358 F2d 750 Application of Edward S Blake and William C Hammann

358 F.2d 750

Application of Edward S. BLAKE and William C. Hammann.

Patent Appeal No. 7555.

United States Court of Customs and Patent Appeals.

April 7, 1966.

John D. Upham, St. Louis, Mo., for appellants.

Joseph Schimmel, Washington, D. C. (Jack E. Armore, Washington, D. C., of counsel), for the Commissioner of Patents.

Before RICH, Acting Chief Judge, MARTIN, SMITH and ALMOND, Judges, and Judge WILLIAM H. KIRKPATRICK.*

ALMOND, Judge.


This is an appeal from the decision of the Patent Office Board of Appeals affirming the rejection of claims 1, 3-10 and 12-17 in appellants' application, serial No. 766,685, filed October 13, 1958, entitled "Functional Fluid Compositions." Appellants have withdrawn the appeal as to claims 7, 9, 10, and 13-17, leaving claims 1, 3-6, and 12 for our consideration. Claim 1 is generic and reads as follows:


1. A meta-linked, unsubstituted poly(m-oxyphenylene)-benzene defined by the structural formula




wherein n is an integer of at least 3, and mixtures of the aforesaid poly(m-oxyphenylene)-benzenes.


Claims 3-6 define species encompassed by claim 1, while claim 12 defines unsubstituted poly(m-oxyphenylene)-benzenes having the structural formula set forth in claim 1 where n is an integer from 3 to 6. Like claim 1, claim 12 also includes mixtures of compounds of the structure set forth in the respective claims.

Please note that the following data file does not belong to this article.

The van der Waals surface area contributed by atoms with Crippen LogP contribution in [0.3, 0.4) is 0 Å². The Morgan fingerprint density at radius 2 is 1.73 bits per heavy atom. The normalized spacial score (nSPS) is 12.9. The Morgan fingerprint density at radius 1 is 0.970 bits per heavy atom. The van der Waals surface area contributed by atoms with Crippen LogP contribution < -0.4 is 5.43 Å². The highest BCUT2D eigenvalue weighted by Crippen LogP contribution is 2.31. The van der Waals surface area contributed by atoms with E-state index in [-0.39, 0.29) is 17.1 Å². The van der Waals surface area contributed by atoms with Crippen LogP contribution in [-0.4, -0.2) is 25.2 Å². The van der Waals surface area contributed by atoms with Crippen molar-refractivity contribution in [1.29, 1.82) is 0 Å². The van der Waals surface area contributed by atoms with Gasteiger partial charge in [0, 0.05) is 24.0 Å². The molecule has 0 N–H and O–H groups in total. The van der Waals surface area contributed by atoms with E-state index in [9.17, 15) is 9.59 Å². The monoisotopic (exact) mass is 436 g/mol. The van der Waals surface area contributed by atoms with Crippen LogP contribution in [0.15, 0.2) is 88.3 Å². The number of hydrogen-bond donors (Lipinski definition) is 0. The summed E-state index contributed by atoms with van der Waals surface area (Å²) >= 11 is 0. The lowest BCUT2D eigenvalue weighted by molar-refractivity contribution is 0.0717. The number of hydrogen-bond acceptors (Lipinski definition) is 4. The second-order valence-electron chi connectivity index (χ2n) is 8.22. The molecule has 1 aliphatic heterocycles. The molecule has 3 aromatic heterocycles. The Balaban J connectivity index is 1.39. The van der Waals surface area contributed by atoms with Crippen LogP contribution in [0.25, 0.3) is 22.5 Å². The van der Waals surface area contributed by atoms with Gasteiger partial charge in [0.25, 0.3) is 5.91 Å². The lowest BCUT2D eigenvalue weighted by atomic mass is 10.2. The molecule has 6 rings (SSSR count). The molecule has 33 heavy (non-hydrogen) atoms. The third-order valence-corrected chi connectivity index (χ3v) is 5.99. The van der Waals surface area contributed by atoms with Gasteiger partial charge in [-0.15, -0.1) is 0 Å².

According to appellants' specification, the claimed compounds are high-temperature functional fluids suitable for use as synthetic lubricants for jet engines, hydraulic fluids for supersonic aircraft and missiles, and coolants for electronic equipment.


The claims stand rejected as being fully met by Diamond, United States patent No. 2,940,929, filed June 26, 1958 and issued June 14, 1960.


Diamond relates to lubricating compositions especially designed for use at elevated temperatures and under oxidizing conditions. The compositions comprise broadly:


* * * a major proportion of polyphenyl ethers and minor proportions sufficient to stabilize said ethers against oxidation at temperatures in excess of about 450°F., said additive material being basic and neutral indium salts of fatty acids, thiafatty acids, and of alkylated benzoic acids * * *.


The polyphenyl ethers may have from 3 to 8 phenyl radicals per molecule. The phenyl radicals may be substituted with either a teritary butyl or alpha-cumyl radical or unsubstituted. Diamond specifically discloses bis(m-phenoxyphenyl) ether and m-bis(m-phenoxyphenoxy) benzene, the compounds of appealed claims 3 and 4, respectively. Diamond also contemplates mixtures of unsubstituted and substituted polyethers. Further discussion of Diamond with regard to mixtures will be undertaken, infra.